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date: 15 December 2019

Abstract and Keywords

In this chapter, the author explores the requirement of proportionality in the killing of civilians in war. The work first examines the general notion of proportionality in defensive harming. It then explores proportionality in the resort to war and explains why the traditional theory of just war claims that proportionality in individual acts of war must be different. The author argues that the traditional theory’s claim is a mistake and that when a war lacks just aims, individual acts of harming can seldom be proportionate. Finally, the author considers proportionality as a constraint on violence in a war with just aims, claiming that, in some instances, judgments of proportionality in the conduct of war can be surprisingly precise, though much depends on assumptions about certain fundamental issues in moral theory, such as whether there is an ‘agent-relative permission’ to give some degree of priority to one’s own life.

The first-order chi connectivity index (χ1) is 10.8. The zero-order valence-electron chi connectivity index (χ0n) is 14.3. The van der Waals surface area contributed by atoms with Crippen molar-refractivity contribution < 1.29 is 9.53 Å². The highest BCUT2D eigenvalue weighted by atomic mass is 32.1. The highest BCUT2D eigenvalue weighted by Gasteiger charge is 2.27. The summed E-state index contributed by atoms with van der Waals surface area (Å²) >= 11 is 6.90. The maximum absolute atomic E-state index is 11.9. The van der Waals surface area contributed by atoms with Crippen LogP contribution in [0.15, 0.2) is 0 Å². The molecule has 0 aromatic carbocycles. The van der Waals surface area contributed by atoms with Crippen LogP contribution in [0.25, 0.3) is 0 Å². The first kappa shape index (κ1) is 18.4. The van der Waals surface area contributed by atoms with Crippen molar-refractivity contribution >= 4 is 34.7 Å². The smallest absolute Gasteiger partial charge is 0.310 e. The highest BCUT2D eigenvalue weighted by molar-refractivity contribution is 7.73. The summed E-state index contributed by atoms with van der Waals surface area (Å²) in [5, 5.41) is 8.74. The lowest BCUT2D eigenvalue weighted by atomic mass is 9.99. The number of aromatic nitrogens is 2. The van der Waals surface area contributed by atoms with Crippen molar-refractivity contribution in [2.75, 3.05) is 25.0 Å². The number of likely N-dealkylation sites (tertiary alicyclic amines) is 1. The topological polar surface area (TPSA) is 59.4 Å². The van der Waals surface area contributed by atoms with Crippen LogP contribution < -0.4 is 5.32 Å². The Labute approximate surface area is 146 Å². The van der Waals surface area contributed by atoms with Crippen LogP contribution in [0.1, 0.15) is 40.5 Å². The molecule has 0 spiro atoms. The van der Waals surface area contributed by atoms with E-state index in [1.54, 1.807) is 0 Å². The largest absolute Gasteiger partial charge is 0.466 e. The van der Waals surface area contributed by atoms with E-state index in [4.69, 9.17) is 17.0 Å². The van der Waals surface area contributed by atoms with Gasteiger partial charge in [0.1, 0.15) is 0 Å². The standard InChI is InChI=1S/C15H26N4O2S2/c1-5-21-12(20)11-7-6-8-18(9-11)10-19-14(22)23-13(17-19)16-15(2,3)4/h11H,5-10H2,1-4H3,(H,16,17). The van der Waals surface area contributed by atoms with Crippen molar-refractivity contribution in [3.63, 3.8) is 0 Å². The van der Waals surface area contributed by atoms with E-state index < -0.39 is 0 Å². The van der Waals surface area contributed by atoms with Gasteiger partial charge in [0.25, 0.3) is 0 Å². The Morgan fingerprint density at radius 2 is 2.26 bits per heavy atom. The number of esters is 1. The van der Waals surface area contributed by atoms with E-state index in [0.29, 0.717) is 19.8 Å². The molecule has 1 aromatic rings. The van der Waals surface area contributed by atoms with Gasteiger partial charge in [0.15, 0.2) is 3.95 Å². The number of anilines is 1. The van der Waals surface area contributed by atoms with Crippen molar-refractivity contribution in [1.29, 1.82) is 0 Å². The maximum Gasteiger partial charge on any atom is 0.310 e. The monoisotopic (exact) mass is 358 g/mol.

Keywords: proportionality, necessity in defence, jus in bello, jus ad bellum, just war, collateral damage, civilian immunity

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